With all the contradictory weight loss advice out there, it’s easy to get confused and just focus on one aspect.
Maybe you just cut calories, which leads to a slow-down in metabolic rate and a loss of lean muscle mass, which sets you up to gain weight once you stop dieting and increase calories.
Or you try to burn more calories through exercise but pay no attention to what and how much you are eating. Studies consistently show that people “reward” themselves after they exercise, eating more calories, particularly by indulging in sweets and high-calorie foods that they’d normally steer clear of.
Therefore, it’s essential that you approach fat loss from three different angles. First, you need to exercise, doing some form of training with weights. Additional interval workouts can accelerate fat loss.
Second, you need a whole foods diet that optimizes macronutrients for your unique genetics.
Third, it’s worth the effort to develop habits that allow you to fight against the obesogenic environment that has overtaken modern society.
This article provides a checklist so that you ensure you’re doing all the little things that make a difference so that you get the body you’ve been hoping for.
#1: Training/Physical Activity
Strength training: Any time you want to use exercise to improve your body, your first goal should be on elevating your resting metabolic rate (RMR) by increasing lean muscle mass because this means you will burn more calories every day. This can be done with a strength training program that emphasizes multi-joint exercises through a full-range of motion such as squats, deadlifts, chin-ups, presses, lunges, step-ups, and rows. A general rule is to train in the 8 to 12 rep range, for 4 sets per exercise using 60 second rest periods.
Intervals: The next step is to get in some interval workouts because this type of training raises growth hormone, which is lipolytic, meaning that increases the breakdown of body fat. Sprints also build lean muscle, which aerobic cardio, such as distance running, doesn’t do. In fact, nothing about aerobic cardio is in line with the goals of fat loss or muscle building because it trains the body to be efficient and use the least amount of energy to produce the greatest amount of work.
Avoid sedentariness: Finally, you want to make sure that you aren’t being sedentary most of the day. This will take some effort because our society is designed for sedentariness with our reliance on cars, addiction to cell phones, and tendency to think of being immobile as relaxing. Whether you get yourself in gear by getting a standing or treadmill desk, take frequent active breaks, track your daily steps with a pedometer, or get rid of your TV, it’s vital that you commit to being more active and inspiring your friends to do the same.
Individualize your diet: Nutrition research repeatedly shows that the best diet is the one you can stick to. That said, here are a few principles that can help you design a say of eating that is sustainable:
High-quality protein: Eat protein at every meal, favoring high quality sources—meat, fish, eggs, dairy. Everyone knows protein foods promote optimal body composition because they’re filling, they require the body to burn more calories to metabolize than carbs or fat, and they are used to repair muscle and tissue.
Optimize carb intake: Carb intake should be based on genetics and activity levels. Pretty much everyone will benefit from avoiding processed carbs and refined grains such as sweets, bread, pasta, chips, crackers, and sweetened beverages. For people with significant amounts of weight to lose, avoid wheat and corn and consider removing calorie-rich grains that cause a large insulin response. Replace them with a variety of colorful vegetables, especially leafy greens. Include fruit to round out your daily carb intake—dark colored fruits and berries tend to be nutrient-rich but lower in calories, making them a good addition if your goal is fat loss.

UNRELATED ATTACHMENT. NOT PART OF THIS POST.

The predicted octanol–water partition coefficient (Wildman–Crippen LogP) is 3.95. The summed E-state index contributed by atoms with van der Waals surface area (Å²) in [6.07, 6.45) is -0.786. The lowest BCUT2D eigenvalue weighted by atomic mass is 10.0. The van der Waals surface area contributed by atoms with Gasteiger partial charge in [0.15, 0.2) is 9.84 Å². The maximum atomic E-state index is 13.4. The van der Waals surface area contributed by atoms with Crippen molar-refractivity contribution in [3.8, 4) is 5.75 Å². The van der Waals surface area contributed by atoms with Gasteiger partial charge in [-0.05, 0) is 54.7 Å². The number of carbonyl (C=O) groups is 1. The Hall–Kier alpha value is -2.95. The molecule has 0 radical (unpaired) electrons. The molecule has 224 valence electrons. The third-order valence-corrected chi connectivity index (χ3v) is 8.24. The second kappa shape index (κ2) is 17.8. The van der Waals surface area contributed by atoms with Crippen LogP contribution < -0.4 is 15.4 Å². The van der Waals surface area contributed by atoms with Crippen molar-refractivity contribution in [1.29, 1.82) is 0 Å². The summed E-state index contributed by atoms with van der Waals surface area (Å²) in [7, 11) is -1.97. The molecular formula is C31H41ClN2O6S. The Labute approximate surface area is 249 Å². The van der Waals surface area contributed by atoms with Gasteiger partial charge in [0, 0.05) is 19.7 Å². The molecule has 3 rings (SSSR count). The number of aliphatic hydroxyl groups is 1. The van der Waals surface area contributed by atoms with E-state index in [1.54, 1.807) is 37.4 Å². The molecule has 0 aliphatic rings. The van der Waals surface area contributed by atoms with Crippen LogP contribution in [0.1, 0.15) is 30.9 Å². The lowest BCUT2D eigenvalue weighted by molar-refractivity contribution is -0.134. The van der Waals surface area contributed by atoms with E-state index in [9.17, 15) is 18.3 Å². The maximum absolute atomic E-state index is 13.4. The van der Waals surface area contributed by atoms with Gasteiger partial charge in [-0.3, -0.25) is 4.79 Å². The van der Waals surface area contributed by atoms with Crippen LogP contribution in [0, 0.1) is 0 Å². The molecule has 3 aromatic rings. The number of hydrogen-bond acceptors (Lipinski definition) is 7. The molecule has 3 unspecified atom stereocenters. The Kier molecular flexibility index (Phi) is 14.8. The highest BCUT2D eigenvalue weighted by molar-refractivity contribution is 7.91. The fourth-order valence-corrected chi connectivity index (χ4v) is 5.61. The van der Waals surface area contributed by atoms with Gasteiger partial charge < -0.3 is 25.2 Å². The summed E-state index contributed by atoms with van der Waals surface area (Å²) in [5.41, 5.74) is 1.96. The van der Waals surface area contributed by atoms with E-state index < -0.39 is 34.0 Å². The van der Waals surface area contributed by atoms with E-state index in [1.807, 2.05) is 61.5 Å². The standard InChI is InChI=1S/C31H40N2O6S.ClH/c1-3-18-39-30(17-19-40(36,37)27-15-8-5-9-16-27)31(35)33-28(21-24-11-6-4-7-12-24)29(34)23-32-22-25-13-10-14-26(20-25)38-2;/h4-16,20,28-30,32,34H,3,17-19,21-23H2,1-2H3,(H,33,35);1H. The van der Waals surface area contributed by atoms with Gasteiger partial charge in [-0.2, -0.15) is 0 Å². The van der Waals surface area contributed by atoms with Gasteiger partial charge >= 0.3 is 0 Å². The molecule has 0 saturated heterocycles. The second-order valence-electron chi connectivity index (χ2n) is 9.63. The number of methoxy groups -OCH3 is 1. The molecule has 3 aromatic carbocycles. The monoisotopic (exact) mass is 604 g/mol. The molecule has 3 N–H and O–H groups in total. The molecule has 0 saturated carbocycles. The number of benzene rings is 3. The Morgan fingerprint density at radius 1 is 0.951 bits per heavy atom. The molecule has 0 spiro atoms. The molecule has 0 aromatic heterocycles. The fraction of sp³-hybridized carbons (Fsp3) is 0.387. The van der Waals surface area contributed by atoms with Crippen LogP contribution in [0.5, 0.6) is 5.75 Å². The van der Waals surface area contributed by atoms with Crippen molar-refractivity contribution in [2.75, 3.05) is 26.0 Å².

Healthy fat: Include healthy fat from a variety of sources—meat, fish, eggs, dairy, butter, coconut oil, avocado, olives, nuts, and seeds. Fat is filling and it is essential for cellular health and balance of the key androgen hormones. Cooking vegetables with fat improves absorption of phytonutrients and is a surefire way to have delicious meals.
#3: Lifestyle Habits
Research has revealed a number of habits that correlate with leanness and a better body composition. Here are a few of the simplest, most practical ones:
Get a restful night’s sleep: A simple and profound way to get better sleep is to optimize your light and dark exposure. Light serves as the major regulator of your “master clock,” which controls your circadian rhythm. To “anchor” your master clock, you want to get bright outdoor light exposure for at least 30 to 60 minutes a day, preferably in the morning right after waking up.
Avoid late night eating: Finishing your last meal by 8 p.m. promotes circadian rhythms and hormone balance for better sleep.
Pick a meal frequency and stick to it: Constant hunger and nearly uncontrollable food cravings are signs that hormones are out balance and blood sugar is off. Solve this by having a set meal frequency.
Do meditation or other mind-body activities: Meditation, even for a few minutes a day, has been found to lower cortisol and improve balance of hormones like testosterone and growth hormone. Martial arts, deep breathing, and yoga have also been shown to improve resilience to stress and aid in sleep and immune function.
Take care of your digestion: Take probiotics and avoid foods you are intolerant of.
Get enough of the big three: Magnesium, vitamin D, and zinc are all nutrients that directly influence metabolic processes.